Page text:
YOGHURT UTOPIA (or: How a maverick Spanish psychiatrist and his patients broke out of the asylum and into big business)

4 July 2016

Every one of its 300 workers - from milking shed to packing plant - will tell you that the Fageda Cooperative makes the finest yoghurt in all Spain - if not, the world. Last year alone they made 1.4 million yoghurts every week.  In Catalunya, only Nestle and Danone sell more.

But Fageda isn’t in business to make yoghurt. For over 30 years, its sole mission has been to provide fully-paid, flexible employment to anyone from the region diagnosed with a mental health problem but who still wants to work.

The pioneering Fageda Cooperative is the subject of our forthcoming feature documentary, Yoghurt Utopia - currently crowdfunding for post-production finance on Kickstarter – and the vision of one remarkable man.

Back in the 1970’s, a young Cristobal Colon (literally Christopher Columbus, in English) began work as a therapist in a large asylum in North-eastern Spain.  Under Franco, psychiatric care had yet to progress beyond the 19th century and Colon was one of only four doctors overseeing 900 patients.  Treatment meant either solitary confinement or complete abandonment in a maze of dilapidated buildings.

Cristobal concluded that the patients weren’t being treated at all; they were being hidden - shut away from sight and medicated into docility. Under the pretext of care, society was exiling the mentally ill and denying them even the hope of return.  After all, everybody knew that once you entered the asylum, you didn’t get out.

The work of Gilles Deleuze, Franco Basaglia and the eminent Catalan exile, Frances Tosquelles all served as a theoretical basis for Colon’s clinical endeavors.  Increasingly, Colon gravitated toward the need to instill a sense of meaning and purpose in his patients, expressed through the idea of task-based work and occupational therapy.  However, his realization that contrived activities such as basket-weaving could not hold the same meaning for the patient as doing real, useful work and his increasing frustration with purely asylum-based treatment threw him into conflict with his less-revolutionary, more-evolutionary minded colleagues.

Eventually Colon had enough and quit.  But, remarkably, he persuaded the local health board – now freed from Franco’s ideological shackles - to release 15 patients into his own care.

The young doctor had a plan.

Work could be the key to winning back his patients’ place in society, restoring their sense of pride and dignity – and thus aiding their treatment.  But to test his theory, the work they undertook needed to be meaningful enough for society to see value in it; proper jobs for decent pay in a bona fide business.  In other words, they would have to start their own company.

So the young doctor turned entrepreneur – and discovered he had a talent for it.  A myriad of small-scale contracts for casual laboring, gardening and even religious icon painting followed until, eventually, land was found in the middle of a nearby forest and turned into a farm.  Cows were bought and after a few years the yoghurt factory was built.

30 years on and the Fageda Cooperative is one of Catalunya’s best-loved and most successful brands, held up as a beacon of enlightened mental health provision and a model of sustainable, socially responsible capitalism. It has even featured in the Harvard Business Review.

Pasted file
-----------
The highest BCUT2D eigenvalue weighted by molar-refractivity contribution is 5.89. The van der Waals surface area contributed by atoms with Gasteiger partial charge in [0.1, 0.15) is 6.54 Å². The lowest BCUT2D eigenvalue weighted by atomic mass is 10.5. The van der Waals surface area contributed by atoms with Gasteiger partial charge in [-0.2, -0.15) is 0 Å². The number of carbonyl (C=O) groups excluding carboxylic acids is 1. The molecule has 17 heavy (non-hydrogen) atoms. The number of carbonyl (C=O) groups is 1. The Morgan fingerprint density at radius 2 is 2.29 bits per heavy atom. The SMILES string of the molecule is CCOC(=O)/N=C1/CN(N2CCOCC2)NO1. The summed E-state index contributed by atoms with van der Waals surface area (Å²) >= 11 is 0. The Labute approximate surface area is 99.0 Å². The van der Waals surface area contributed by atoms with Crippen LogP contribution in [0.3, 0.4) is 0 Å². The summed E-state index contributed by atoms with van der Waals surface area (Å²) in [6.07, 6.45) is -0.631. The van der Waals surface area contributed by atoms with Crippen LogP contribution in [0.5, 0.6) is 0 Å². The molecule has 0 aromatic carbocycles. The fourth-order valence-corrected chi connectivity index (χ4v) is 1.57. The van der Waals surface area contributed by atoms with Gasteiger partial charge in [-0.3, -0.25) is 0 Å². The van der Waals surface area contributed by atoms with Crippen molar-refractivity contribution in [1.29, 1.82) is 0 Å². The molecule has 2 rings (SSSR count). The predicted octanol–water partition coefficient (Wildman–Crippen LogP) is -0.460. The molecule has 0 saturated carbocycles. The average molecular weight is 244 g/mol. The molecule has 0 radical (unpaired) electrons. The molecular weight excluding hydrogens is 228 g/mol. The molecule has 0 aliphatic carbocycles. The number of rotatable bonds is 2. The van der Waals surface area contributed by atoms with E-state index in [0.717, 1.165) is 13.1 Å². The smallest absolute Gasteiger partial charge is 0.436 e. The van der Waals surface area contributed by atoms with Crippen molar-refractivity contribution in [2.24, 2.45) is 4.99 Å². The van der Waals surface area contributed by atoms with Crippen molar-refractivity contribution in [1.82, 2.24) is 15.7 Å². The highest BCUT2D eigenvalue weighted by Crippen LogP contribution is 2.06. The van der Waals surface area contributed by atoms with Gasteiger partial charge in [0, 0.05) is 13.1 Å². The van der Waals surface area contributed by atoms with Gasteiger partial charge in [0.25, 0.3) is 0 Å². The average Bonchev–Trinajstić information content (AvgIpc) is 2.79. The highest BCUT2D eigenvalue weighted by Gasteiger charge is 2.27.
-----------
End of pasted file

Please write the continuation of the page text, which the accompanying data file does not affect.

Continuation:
But the lessons of La Fageda go further still.

To best treat his patients, Colon had to cast a doctor’s eye over the workplace and design a business capable of prioritising its uniquely sensitive workers’ wellbeing whilst still making the profits needed to keep the lights on, pay the wages, employ a team of onsite care staff and fund investment.  In examining the world of work, Cristobal diagnosed much of the malaise facing today’s 21st century workforce – and set about finding a cure.

For the past two years, we have been following life at the Fageda Cooperative as Colon continues to confront the harsh realities of business without compromising his commitment to care for his workers. Never an easy course to steer, these last months have been further complicated by rumours in the media of Colon’s intention to retire - rumours that prove difficult to deny, as they happen to true.

Life at the Cooperative may have been more turbulent than usual but the lives of the workers are never short of incident.  Alongside Colon and the business, we’ve also been spending time with some of the workers, capturing a frank and unsentimental portrait of a remarkable collection of people, often at odds with the world and themselves, battling with life in an attempt to live it. Mental illness is not a constant and a job at La Fageda is not a magic wand. Relapses and crises can and do occur and we have seen their devastating effects on camera. But we have laughed with our cast as much as we have cried and learned that the one thing all our characters share – beyond experiencing mental illness – is an indomitable spirit.

My fascination with the Fageda stretches back to its earliest days – many years before I picked up a camera and became a filmmaker. My Catalan mother and family grew up barely a mile away from this pioneering business. Throughout my childhood, I spent my summers in the same village and saw for myself local people’s attitudes change towards the Cooperative - from suspicion to acceptance and finally to pride.  Thanks to the Sundance Institute, TV3 in Spain, encouragement from the RSA among others – and a helping hand from all our Kickstarter backers, Yoghurt Utopia will be able to share the inspiring story of Cristobal, the Fageda Cooperative and its workers with a global audience.